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Chapter 6: The Big Guitar Boom

The late 1960s may have witnessed the end of one era for the Martin Company, but their last few products of that decade ushered in the ensuing "high production `70s" with a surprise. In 1968, after 26 years, the famous D-45 surfaced again. Martin Historian Mike Longworth deserves more than a little credit for reintroducing this product.

When Longworth went to work for the Martin Company, he brought with him the knowledge of how to do the pearl work necessary for the fanciest production Martin guitar. Working on his own, Longworth actually "converted" several D-28s by retrofitting them with all of the pearl bordering found on the old D-45s. This was no attempt to deceive, but flattery of the highest regard. 230 D-45s were made with Brazilian rosewood in the late `60s before the switch to Indian rosewood.

A totally new model was introduced in 1969 to fill the gap between the D-35 and the new D-45: the D-41. This instrument featured pearl borders around the top only, as opposed to the all-encompassing borders on the more expensive D-45. Thirty-one D-41s, starting with #252014, were made with Brazilian rosewood; all the rest are constructed of Indian rosewood.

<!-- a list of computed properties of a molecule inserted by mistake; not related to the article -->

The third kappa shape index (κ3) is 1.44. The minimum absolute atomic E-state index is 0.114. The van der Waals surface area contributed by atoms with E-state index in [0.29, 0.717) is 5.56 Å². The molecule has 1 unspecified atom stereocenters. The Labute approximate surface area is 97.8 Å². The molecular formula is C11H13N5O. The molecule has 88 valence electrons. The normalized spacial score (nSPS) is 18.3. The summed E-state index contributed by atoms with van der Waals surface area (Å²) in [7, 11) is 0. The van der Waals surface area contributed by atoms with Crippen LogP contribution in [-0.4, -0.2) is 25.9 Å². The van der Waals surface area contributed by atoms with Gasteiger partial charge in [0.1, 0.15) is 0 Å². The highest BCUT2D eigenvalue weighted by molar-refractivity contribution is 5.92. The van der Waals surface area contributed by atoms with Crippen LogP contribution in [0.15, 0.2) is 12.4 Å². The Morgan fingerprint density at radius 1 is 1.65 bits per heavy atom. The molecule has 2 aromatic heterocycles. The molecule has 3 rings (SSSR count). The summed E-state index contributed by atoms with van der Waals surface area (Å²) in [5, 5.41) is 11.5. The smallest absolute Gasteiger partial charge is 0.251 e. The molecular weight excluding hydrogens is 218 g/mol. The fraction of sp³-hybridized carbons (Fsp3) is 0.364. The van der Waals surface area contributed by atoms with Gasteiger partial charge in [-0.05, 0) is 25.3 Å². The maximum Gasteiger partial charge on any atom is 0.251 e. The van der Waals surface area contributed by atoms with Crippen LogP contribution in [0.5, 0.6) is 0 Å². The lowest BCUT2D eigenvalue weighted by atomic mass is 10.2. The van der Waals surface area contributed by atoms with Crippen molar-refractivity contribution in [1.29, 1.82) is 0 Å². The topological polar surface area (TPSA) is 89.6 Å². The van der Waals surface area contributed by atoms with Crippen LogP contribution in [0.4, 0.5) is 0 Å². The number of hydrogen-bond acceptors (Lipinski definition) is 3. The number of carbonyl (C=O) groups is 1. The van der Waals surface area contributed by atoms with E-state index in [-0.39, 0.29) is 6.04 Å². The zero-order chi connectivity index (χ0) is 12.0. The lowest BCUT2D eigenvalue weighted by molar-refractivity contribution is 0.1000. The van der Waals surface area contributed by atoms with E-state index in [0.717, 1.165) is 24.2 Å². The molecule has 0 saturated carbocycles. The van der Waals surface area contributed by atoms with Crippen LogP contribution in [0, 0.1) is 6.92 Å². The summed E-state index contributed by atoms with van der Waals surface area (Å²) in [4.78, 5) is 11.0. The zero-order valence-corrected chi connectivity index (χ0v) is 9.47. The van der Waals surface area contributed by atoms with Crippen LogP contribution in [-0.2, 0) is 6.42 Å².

With the tremendous interest in acoustic guitars in the early 1970s (which coincided exactly with the new "soft-rock" era of James Taylor, Loggins & Messina, and Seals & Crofts), the Martin company increased production to an unprecedented rate. As a comparison, in 1961 the company made 507 D-28s; in 1971 the total was 5,466. The company offered five different Dreadnoughts (as well as numerous smaller-sized guitars) to a market that seemed to grow every month.

To meet the ever-increasing demand, Martin chose to build up its staff rather than change production procedures, which still primarily required hand work. Martin reached its peak production in 1971, but didn't hit its peak Dreadnought production years until 1974 and 1975. Over 30,000 Dreadnoughts were produced in this two year period. (1974: 3,811 D-18s; 5077 D-28s; 6,184 D-35s; 506 D-41s; 157 D-45s. 1975: 3,069 D-18s; 4,996 D-28s; 6,260 D-35s; 452 D-41s; and 192 D-45s [does not include "S" models].)

Table of Contents

Chapter 1: The Dreadnought Story
Chapter 2: From the Beginning
Chapter 3: The First D-45
Chapter 4: Mid-`40s to the Mid-`60s
Chapter 5: The Tumultuous Mid-`60s
Chapter 6: The Big Guitar Boom
Chapter 7: Other Models
Chapter 8: Approaching 2000 & Beyond

 
 
 
 
 
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